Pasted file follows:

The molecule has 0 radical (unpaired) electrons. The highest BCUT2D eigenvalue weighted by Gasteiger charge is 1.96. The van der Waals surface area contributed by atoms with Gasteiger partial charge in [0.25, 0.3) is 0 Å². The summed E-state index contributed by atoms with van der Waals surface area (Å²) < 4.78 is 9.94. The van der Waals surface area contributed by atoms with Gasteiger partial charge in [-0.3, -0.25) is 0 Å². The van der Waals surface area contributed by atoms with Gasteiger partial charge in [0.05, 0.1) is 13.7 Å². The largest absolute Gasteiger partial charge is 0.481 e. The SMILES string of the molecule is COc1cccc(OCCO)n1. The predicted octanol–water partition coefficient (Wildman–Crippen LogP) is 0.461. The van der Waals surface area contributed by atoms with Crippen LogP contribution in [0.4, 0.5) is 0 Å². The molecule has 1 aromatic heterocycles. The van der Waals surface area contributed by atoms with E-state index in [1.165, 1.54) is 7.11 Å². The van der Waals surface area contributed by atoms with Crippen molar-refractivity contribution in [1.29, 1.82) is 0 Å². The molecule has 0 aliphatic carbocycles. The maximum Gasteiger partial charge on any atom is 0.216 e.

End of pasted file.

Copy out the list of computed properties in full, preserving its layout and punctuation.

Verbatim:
The molecule has 0 radical (unpaired) electrons. The highest BCUT2D eigenvalue weighted by Gasteiger charge is 1.96. The van der Waals surface area contributed by atoms with Gasteiger partial charge in [0.25, 0.3) is 0 Å². The summed E-state index contributed by atoms with van der Waals surface area (Å²) < 4.78 is 9.94. The van der Waals surface area contributed by atoms with Gasteiger partial charge in [-0.3, -0.25) is 0 Å². The van der Waals surface area contributed by atoms with Gasteiger partial charge in [0.05, 0.1) is 13.7 Å². The largest absolute Gasteiger partial charge is 0.481 e. The SMILES string of the molecule is COc1cccc(OCCO)n1. The predicted octanol–water partition coefficient (Wildman–Crippen LogP) is 0.461. The van der Waals surface area contributed by atoms with Crippen LogP contribution in [0.4, 0.5) is 0 Å². The molecule has 1 aromatic heterocycles. The van der Waals surface area contributed by atoms with E-state index in [1.165, 1.54) is 7.11 Å². The van der Waals surface area contributed by atoms with Crippen molar-refractivity contribution in [1.29, 1.82) is 0 Å². The molecule has 0 aliphatic carbocycles. The maximum Gasteiger partial charge on any atom is 0.216 e.